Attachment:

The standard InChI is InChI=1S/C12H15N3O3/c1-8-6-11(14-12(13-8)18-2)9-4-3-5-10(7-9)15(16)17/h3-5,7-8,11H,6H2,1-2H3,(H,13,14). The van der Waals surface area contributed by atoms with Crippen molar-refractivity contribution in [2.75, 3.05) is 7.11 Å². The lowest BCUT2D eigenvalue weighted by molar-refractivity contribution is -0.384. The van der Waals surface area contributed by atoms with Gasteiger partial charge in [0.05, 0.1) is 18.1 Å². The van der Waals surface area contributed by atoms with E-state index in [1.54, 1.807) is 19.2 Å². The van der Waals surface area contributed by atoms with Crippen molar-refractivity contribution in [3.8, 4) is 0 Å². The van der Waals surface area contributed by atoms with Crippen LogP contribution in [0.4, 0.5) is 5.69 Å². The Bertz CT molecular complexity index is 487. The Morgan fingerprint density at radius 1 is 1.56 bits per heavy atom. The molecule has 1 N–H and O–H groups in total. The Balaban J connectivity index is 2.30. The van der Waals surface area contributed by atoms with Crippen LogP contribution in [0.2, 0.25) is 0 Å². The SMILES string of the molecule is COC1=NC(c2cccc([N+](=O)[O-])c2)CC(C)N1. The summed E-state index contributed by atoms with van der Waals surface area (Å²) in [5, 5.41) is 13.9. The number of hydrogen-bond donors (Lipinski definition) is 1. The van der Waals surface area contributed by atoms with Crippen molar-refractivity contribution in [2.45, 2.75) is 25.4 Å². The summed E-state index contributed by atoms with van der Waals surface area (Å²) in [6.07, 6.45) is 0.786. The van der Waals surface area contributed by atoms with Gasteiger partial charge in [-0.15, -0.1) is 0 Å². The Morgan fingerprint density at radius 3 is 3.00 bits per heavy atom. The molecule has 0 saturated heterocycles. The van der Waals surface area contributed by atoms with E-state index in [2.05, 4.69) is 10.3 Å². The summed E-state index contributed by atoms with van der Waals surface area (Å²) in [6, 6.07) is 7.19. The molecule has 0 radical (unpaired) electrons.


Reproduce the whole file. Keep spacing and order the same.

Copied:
The standard InChI is InChI=1S/C12H15N3O3/c1-8-6-11(14-12(13-8)18-2)9-4-3-5-10(7-9)15(16)17/h3-5,7-8,11H,6H2,1-2H3,(H,13,14). The van der Waals surface area contributed by atoms with Crippen molar-refractivity contribution in [2.75, 3.05) is 7.11 Å². The lowest BCUT2D eigenvalue weighted by molar-refractivity contribution is -0.384. The van der Waals surface area contributed by atoms with Gasteiger partial charge in [0.05, 0.1) is 18.1 Å². The van der Waals surface area contributed by atoms with E-state index in [1.54, 1.807) is 19.2 Å². The van der Waals surface area contributed by atoms with Crippen molar-refractivity contribution in [3.8, 4) is 0 Å². The van der Waals surface area contributed by atoms with Crippen LogP contribution in [0.4, 0.5) is 5.69 Å². The Bertz CT molecular complexity index is 487. The Morgan fingerprint density at radius 1 is 1.56 bits per heavy atom. The molecule has 1 N–H and O–H groups in total. The Balaban J connectivity index is 2.30. The van der Waals surface area contributed by atoms with Crippen LogP contribution in [0.2, 0.25) is 0 Å². The SMILES string of the molecule is COC1=NC(c2cccc([N+](=O)[O-])c2)CC(C)N1. The summed E-state index contributed by atoms with van der Waals surface area (Å²) in [5, 5.41) is 13.9. The number of hydrogen-bond donors (Lipinski definition) is 1. The van der Waals surface area contributed by atoms with Crippen molar-refractivity contribution in [2.45, 2.75) is 25.4 Å². The summed E-state index contributed by atoms with van der Waals surface area (Å²) in [6.07, 6.45) is 0.786. The van der Waals surface area contributed by atoms with Gasteiger partial charge in [-0.15, -0.1) is 0 Å². The Morgan fingerprint density at radius 3 is 3.00 bits per heavy atom. The molecule has 0 saturated heterocycles. The van der Waals surface area contributed by atoms with E-state index in [2.05, 4.69) is 10.3 Å². The summed E-state index contributed by atoms with van der Waals surface area (Å²) in [6, 6.07) is 7.19. The molecule has 0 radical (unpaired) electrons.